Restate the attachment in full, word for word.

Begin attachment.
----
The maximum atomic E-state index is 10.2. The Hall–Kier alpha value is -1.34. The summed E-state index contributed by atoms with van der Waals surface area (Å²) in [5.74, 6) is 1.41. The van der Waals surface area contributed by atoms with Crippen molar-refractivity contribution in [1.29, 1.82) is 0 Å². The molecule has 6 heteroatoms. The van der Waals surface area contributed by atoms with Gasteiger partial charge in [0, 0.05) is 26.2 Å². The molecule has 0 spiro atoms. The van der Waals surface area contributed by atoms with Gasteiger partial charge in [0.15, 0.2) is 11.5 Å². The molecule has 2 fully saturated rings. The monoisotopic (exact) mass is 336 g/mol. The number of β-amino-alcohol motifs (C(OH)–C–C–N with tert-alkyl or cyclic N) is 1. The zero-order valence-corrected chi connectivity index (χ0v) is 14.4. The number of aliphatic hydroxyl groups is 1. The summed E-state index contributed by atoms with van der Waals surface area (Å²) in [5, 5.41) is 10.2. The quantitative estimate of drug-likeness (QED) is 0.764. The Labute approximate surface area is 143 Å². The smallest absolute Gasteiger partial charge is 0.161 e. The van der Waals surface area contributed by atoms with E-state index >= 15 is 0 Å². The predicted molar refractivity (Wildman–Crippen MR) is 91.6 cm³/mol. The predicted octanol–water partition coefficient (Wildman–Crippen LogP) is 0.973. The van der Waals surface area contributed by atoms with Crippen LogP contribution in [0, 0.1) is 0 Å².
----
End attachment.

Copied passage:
The maximum atomic E-state index is 10.2. The Hall–Kier alpha value is -1.34. The summed E-state index contributed by atoms with van der Waals surface area (Å²) in [5.74, 6) is 1.41. The van der Waals surface area contributed by atoms with Crippen molar-refractivity contribution in [1.29, 1.82) is 0 Å². The molecule has 6 heteroatoms. The van der Waals surface area contributed by atoms with Gasteiger partial charge in [0, 0.05) is 26.2 Å². The molecule has 0 spiro atoms. The van der Waals surface area contributed by atoms with Gasteiger partial charge in [0.15, 0.2) is 11.5 Å². The molecule has 2 fully saturated rings. The monoisotopic (exact) mass is 336 g/mol. The number of β-amino-alcohol motifs (C(OH)–C–C–N with tert-alkyl or cyclic N) is 1. The zero-order valence-corrected chi connectivity index (χ0v) is 14.4. The number of aliphatic hydroxyl groups is 1. The summed E-state index contributed by atoms with van der Waals surface area (Å²) in [5, 5.41) is 10.2. The quantitative estimate of drug-likeness (QED) is 0.764. The Labute approximate surface area is 143 Å². The smallest absolute Gasteiger partial charge is 0.161 e. The van der Waals surface area contributed by atoms with E-state index >= 15 is 0 Å². The predicted molar refractivity (Wildman–Crippen MR) is 91.6 cm³/mol. The predicted octanol–water partition coefficient (Wildman–Crippen LogP) is 0.973. The van der Waals surface area contributed by atoms with Crippen LogP contribution in [0, 0.1) is 0 Å².